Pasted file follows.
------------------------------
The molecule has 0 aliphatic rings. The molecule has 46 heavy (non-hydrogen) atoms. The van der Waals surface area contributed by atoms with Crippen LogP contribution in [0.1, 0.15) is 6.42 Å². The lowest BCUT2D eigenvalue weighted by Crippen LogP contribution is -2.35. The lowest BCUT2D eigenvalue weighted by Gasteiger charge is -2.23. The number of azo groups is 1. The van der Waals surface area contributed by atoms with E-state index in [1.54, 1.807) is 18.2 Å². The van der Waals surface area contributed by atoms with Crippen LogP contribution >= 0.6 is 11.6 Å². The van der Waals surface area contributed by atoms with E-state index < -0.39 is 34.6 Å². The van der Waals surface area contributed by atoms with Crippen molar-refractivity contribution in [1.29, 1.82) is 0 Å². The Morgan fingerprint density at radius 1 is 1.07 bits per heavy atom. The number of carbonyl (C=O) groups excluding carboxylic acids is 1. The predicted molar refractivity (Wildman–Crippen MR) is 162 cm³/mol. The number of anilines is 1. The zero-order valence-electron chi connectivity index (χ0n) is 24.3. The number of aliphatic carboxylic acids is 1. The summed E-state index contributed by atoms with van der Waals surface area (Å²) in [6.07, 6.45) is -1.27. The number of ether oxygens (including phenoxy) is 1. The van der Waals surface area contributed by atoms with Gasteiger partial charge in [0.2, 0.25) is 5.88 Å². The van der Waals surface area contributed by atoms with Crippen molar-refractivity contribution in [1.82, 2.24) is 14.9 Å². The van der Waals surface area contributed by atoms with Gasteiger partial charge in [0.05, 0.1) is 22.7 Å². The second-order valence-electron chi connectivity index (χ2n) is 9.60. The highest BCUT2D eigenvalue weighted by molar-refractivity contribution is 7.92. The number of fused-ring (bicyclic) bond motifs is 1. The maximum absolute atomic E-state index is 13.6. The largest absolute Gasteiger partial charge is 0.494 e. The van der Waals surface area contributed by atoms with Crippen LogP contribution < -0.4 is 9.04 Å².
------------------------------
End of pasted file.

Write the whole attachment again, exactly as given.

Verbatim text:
The molecule has 0 aliphatic rings. The molecule has 46 heavy (non-hydrogen) atoms. The van der Waals surface area contributed by atoms with Crippen LogP contribution in [0.1, 0.15) is 6.42 Å². The lowest BCUT2D eigenvalue weighted by Crippen LogP contribution is -2.35. The lowest BCUT2D eigenvalue weighted by Gasteiger charge is -2.23. The number of azo groups is 1. The van der Waals surface area contributed by atoms with E-state index in [1.54, 1.807) is 18.2 Å². The van der Waals surface area contributed by atoms with Crippen LogP contribution >= 0.6 is 11.6 Å². The van der Waals surface area contributed by atoms with E-state index < -0.39 is 34.6 Å². The van der Waals surface area contributed by atoms with Crippen molar-refractivity contribution in [1.29, 1.82) is 0 Å². The Morgan fingerprint density at radius 1 is 1.07 bits per heavy atom. The number of carbonyl (C=O) groups excluding carboxylic acids is 1. The predicted molar refractivity (Wildman–Crippen MR) is 162 cm³/mol. The number of anilines is 1. The zero-order valence-electron chi connectivity index (χ0n) is 24.3. The number of aliphatic carboxylic acids is 1. The summed E-state index contributed by atoms with van der Waals surface area (Å²) in [6.07, 6.45) is -1.27. The number of ether oxygens (including phenoxy) is 1. The van der Waals surface area contributed by atoms with Gasteiger partial charge in [0.2, 0.25) is 5.88 Å². The van der Waals surface area contributed by atoms with Crippen molar-refractivity contribution in [1.82, 2.24) is 14.9 Å². The van der Waals surface area contributed by atoms with Gasteiger partial charge in [0.05, 0.1) is 22.7 Å². The second-order valence-electron chi connectivity index (χ2n) is 9.60. The highest BCUT2D eigenvalue weighted by molar-refractivity contribution is 7.92. The number of fused-ring (bicyclic) bond motifs is 1. The maximum absolute atomic E-state index is 13.6. The largest absolute Gasteiger partial charge is 0.494 e. The van der Waals surface area contributed by atoms with Crippen LogP contribution < -0.4 is 9.04 Å².